Independent houses Thames & Hudson and Darf Publishers are introducing new strands of children’s publishing to their lists.
Art publisher Thames & Hudson is celebrating pioneering illustration from the past century with its new 20th-century Children’s Classics strand. It has been spearheaded by Roger Thorp, who has developed the publisher’s children’s list since taking up the role of editorial director for its art and children’s books in autumn 2014.
He explained: “I feel it’s important to recognise that our current illustrators are part of a historic tradition of book design and illustration that has made it possible for contemporary illustration to flourish.” The classic titles will be selected for being “the finest examples of book illustration”, as well as for their “significance in terms of the history of illustration”.
The first book in this new strand will be Locomotive, a 1939 Polish title written by poet Julian Tuwim and illustrated by Jan Le Witt and George Him, on 24th August. It will feature a special “A 20th-Century Children’s Classic” sticker on the jacket. Thames & Hudson will publish at least one book a year under this imprint, with the second, a facsimile edition of Quentin Blake’s A Drink of Water, coming in October 2017.
Thorp added: “These are books where the illustrations remain as striking and effective as ever and the stories are timeless. It’s a privilege to be able to bring such innovative and influential artists and their books afresh to a whole new readership.”
Meanwhile, Darf Publishers, which translates world literature for English-language readers, has acquired UK rights to seven titles from award-winning Faroese artist, author and illustrator Bárður Oskarsson (pictured below) from Bókadeild Føroya Lærarafelags (the Faroese Teachers’ Association’s publishing company).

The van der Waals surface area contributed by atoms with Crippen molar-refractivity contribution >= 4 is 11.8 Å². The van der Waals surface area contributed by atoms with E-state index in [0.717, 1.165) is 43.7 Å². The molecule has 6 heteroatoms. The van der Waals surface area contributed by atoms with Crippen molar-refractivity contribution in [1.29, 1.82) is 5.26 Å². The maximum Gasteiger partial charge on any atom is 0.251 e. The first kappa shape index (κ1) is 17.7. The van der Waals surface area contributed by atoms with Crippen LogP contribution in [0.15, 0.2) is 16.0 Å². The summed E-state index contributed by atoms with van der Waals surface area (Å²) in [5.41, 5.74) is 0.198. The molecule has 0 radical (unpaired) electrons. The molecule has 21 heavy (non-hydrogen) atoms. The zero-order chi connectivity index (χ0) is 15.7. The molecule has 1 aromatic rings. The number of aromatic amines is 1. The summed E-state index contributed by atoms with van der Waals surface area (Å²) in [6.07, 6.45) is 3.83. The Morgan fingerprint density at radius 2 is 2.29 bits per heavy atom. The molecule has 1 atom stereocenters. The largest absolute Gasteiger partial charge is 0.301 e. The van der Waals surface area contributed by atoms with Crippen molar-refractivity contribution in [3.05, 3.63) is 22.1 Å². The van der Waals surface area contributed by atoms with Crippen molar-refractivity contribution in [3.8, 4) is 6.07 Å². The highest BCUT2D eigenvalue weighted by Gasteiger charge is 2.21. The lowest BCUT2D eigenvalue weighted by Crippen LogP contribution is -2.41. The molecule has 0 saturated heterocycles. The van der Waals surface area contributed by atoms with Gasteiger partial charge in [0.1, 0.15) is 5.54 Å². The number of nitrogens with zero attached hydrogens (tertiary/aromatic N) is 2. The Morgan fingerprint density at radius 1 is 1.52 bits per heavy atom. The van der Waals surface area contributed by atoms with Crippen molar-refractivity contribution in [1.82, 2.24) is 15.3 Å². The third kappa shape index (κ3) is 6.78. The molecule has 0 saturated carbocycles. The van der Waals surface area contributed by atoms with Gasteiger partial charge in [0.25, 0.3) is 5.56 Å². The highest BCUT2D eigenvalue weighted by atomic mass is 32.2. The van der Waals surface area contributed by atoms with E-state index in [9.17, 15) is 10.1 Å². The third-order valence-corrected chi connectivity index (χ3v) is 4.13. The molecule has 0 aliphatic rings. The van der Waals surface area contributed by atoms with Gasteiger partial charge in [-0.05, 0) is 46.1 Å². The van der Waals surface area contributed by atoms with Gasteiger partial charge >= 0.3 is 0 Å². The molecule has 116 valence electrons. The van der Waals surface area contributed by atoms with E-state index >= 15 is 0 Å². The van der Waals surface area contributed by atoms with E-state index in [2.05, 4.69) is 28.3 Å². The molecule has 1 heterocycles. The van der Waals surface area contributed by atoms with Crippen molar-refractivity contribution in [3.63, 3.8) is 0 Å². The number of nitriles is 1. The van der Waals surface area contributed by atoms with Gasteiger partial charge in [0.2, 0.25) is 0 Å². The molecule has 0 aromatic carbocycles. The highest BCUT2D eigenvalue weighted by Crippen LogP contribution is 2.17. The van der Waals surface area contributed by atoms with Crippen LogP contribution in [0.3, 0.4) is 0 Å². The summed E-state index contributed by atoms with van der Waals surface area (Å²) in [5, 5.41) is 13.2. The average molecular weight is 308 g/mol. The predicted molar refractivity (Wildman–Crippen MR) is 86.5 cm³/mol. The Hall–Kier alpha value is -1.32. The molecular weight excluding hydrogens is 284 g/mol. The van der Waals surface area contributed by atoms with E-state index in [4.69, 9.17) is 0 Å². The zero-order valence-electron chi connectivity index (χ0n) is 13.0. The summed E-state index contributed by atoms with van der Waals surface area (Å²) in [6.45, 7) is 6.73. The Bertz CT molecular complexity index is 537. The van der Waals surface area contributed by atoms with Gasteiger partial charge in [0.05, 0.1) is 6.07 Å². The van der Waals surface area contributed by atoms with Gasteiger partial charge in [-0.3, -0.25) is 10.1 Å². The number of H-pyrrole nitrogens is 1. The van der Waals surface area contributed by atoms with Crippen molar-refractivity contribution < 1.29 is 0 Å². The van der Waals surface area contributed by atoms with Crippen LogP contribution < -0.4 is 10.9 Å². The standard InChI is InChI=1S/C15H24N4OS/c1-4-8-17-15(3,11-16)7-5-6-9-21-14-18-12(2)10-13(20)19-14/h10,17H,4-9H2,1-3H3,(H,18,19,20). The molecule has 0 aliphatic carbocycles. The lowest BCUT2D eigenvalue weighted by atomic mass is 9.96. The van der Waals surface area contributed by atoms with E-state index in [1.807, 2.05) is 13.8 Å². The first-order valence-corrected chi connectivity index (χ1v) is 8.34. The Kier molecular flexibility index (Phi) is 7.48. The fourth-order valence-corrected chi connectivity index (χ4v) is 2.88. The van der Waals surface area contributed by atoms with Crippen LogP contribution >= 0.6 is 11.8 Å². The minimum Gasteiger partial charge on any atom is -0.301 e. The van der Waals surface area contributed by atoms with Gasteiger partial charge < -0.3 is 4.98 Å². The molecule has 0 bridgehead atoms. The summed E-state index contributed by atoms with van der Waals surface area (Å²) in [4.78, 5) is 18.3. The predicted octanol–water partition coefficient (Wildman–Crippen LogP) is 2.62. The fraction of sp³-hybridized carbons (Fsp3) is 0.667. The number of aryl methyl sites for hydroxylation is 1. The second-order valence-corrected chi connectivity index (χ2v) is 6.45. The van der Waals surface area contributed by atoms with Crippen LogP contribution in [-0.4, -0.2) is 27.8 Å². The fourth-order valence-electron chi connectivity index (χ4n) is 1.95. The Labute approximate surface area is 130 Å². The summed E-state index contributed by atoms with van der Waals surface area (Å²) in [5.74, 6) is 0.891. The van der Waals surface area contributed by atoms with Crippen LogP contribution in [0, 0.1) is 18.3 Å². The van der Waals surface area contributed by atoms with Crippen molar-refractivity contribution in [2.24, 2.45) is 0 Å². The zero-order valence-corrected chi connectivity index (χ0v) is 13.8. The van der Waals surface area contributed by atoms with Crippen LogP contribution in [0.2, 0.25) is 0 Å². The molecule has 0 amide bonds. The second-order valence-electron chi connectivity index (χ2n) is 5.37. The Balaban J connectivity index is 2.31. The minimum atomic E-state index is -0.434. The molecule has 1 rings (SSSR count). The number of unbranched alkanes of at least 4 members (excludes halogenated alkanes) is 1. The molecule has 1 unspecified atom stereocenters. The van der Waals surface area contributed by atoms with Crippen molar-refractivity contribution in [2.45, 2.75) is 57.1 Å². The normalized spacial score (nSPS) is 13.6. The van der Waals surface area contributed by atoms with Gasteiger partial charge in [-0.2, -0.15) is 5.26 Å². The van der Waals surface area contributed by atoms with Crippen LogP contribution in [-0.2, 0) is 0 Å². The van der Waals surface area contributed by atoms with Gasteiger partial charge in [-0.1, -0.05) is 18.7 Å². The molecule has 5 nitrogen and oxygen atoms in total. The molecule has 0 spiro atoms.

The titles have been translated by Faroese interpreter and translator Marita Thomsen and they will be edited by Beth Cox, co-founder of editorial and layout service Without Exception and Inclusive Minds, a collective set up to encourage diversity and inclusivity in children’s publishing. It is the first time that Oskarsson’s titles will be available in English.
Sherif Dhaimish, editorial project manager at Darf, said: “We stumbled across Oskarsson’s work at the 2015 London Book Fair and were instantly attracted to the illustrations. Once we read the stories, we knew we had a magnificent project on our hands. Oskarsson manages to articulate profound messages through pictures and words, appealing to both children and parents.”
Darf plans to publish the titles in paperback with the original illustrations.
Dhaimish said of Darf’s recent move into the children’s market: “We believe children’s world literature deserves much wider exposure in the English language. We will continue expanding to all corners of the world, as we are with adult fiction.”
The first two Oskarsson titles will be released in autumn 2018 and Darf will continue to release them seasonally until autumn 2019.
Fellow indie publisher Head of Zeus announced last year that it was creating a new children’s imprint, Zephyr, which will launch in October.